Matis: To some degree, everyone has their reasons for why they go to shows or why they are listening to music, but I think that if you boil it down, at the end of the day, we are all searching for the same thing.

Gene: Are there things that you do with your music that gear it specifically to that kind of communal, spiritual experience?

Matis: The words in the songs are geared toward communal spirituality. And the improvisation during the shows—when I am making music, I am trying to have an inner spiritual experience and I am hoping that it will translate through the music to the fans and that we will all be on the same page. That is the goal.

Gene: It seems like people’s reactions to your changes since “Spark Seeker” have been to esthetics. Your goals and your lyrics seem just as spiritual. Would you say that is true?

Matis: Yes, very much so.

Gene: Were you misunderstood?

Matis: What I have learned from the experience is to be less judgmental. Sometimes we think we have an understanding of why people do things, but there is a certain tendency we have that is quick to judge. A lot of people showed that side of themselves when I made that change. But there are people who are more trusting in the artist and the music that they believe in. If they are connecting with the music in a real way, and the words and music has affected their life in a positive way, those are going to be the people who aren’t going to be so quick to judge. There was a lot of depth in my decision to do that and I think people picked up on that, but not everyone.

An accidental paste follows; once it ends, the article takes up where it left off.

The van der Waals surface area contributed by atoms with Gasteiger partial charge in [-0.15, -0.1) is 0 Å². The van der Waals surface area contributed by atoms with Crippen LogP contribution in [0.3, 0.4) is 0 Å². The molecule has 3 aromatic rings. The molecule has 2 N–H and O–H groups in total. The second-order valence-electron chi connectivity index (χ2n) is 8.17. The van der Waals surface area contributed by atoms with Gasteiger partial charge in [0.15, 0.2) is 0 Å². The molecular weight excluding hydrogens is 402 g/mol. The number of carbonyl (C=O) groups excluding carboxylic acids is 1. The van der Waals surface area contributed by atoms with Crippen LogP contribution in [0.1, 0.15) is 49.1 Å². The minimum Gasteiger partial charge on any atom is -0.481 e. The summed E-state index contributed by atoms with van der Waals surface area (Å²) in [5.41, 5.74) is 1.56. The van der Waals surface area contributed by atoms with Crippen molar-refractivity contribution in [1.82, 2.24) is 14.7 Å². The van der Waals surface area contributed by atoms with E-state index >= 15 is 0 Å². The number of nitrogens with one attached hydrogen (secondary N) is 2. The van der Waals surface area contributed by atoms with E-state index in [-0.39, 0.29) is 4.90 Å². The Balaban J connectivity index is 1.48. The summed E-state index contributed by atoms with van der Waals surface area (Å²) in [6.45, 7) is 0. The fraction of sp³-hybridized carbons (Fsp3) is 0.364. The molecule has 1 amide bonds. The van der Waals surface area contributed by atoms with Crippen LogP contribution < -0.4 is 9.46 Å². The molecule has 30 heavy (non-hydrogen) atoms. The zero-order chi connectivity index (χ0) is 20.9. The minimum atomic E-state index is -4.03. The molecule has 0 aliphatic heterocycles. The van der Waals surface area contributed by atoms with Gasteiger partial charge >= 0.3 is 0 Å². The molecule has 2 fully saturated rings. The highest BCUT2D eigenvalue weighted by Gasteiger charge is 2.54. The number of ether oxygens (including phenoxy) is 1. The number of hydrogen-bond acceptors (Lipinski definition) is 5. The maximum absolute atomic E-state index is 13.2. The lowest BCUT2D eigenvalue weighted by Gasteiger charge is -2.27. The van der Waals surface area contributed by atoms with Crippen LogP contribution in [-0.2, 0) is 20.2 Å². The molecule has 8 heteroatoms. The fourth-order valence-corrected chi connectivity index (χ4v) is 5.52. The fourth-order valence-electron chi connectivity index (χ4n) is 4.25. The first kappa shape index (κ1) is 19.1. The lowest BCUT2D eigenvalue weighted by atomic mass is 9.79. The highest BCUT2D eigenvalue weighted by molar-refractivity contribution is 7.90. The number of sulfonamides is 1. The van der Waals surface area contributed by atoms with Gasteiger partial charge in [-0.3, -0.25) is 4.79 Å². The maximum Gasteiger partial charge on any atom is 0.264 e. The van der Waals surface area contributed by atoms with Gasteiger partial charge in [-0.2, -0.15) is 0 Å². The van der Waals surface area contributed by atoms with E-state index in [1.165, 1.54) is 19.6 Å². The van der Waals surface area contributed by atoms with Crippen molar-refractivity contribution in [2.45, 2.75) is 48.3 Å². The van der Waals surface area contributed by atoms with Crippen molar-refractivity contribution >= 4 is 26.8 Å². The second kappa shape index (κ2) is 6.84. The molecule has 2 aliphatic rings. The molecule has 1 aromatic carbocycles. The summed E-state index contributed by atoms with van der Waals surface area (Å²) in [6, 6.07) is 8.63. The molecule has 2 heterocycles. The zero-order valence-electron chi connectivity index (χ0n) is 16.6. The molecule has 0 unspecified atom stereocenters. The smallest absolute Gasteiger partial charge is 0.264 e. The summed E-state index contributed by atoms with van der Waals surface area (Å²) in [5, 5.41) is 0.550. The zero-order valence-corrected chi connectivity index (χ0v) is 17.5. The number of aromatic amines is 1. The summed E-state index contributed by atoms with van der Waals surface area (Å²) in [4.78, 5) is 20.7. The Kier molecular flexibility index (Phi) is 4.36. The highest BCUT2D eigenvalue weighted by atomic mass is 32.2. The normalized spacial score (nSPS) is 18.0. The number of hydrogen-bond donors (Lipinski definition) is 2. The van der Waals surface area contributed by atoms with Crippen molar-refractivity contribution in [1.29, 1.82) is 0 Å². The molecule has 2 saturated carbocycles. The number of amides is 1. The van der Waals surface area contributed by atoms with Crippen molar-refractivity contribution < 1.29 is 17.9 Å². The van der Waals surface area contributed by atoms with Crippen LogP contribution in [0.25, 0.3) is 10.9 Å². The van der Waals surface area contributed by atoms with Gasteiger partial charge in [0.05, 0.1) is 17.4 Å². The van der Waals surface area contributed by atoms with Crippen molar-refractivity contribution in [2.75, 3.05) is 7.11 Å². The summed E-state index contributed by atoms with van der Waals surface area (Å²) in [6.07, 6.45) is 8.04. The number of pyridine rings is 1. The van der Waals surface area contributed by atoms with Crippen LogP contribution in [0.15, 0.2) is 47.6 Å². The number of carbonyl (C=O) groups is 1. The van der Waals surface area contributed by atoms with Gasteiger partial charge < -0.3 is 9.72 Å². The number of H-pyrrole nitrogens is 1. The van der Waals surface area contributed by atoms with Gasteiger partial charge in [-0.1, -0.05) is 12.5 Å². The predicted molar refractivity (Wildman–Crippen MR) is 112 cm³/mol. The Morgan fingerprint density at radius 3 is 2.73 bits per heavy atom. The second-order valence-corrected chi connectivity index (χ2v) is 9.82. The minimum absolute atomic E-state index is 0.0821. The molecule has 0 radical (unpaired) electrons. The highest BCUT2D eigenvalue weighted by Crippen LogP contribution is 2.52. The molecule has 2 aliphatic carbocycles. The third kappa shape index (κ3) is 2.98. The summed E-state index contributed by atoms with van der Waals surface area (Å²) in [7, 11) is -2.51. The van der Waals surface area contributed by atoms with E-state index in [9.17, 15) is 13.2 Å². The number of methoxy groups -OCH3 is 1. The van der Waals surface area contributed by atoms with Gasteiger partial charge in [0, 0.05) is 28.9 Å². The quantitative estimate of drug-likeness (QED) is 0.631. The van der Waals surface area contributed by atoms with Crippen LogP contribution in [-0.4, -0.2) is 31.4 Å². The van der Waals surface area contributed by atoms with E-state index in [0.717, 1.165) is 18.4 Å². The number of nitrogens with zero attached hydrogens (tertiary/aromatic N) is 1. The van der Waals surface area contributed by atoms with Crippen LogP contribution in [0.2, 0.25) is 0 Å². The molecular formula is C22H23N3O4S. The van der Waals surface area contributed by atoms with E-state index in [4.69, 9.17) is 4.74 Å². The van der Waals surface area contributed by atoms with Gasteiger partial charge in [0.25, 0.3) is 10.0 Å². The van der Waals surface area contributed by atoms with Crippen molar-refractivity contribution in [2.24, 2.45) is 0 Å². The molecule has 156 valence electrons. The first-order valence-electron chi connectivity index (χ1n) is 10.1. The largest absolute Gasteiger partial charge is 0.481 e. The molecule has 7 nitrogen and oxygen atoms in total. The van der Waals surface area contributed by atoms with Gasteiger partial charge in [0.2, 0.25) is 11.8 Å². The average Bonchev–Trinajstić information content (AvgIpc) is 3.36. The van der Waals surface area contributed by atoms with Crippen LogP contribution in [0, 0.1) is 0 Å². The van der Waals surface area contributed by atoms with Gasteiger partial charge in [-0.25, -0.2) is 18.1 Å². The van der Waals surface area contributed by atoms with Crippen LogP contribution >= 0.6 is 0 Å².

Gene: Do you approach songwriting differently now than a few years ago?

Matis: I have different methods that I use when I am writing and they change all the time. It’s not really a matter of developing from one to another, but I have tried lots of styles of writing.

Gene: Has your connection to music changed over the years?

Matis: Some things have changed. At the core music still has the same effect and the same purpose in my life that it has always had. But it has grown. It’s a much more real relationship that I have with music now. It’s sort of like being in a relationship that has matured and developed. It’s still about reaching out. It’s still about asking for strength. I have lived a life that is dedicated to self growth.

Gene: You have traveled. You have followed. You have led. You have immersed yourself in religious traditions and followed your heart. What has been your greatest teacher so far?

Matis: That is a great question. I don’t know if I can say there has been one thing that has been the main teacher. I have been able to meet people in my life who have been able to help me and I have opened myself up to learning from people. I think that has been the greatest quality that I have had in terms of growth. Allowing myself to immerse fully into things, facing my fears about letting go of myself and losing myself in the process, in layman’s terms, being coachable. 

Gene: What's next for you?

Matis: I just released an acoustic EP. It’s a live EP of songs from “Spark Seeker.” I am also on an acoustic tour now. That is what I am doing right now.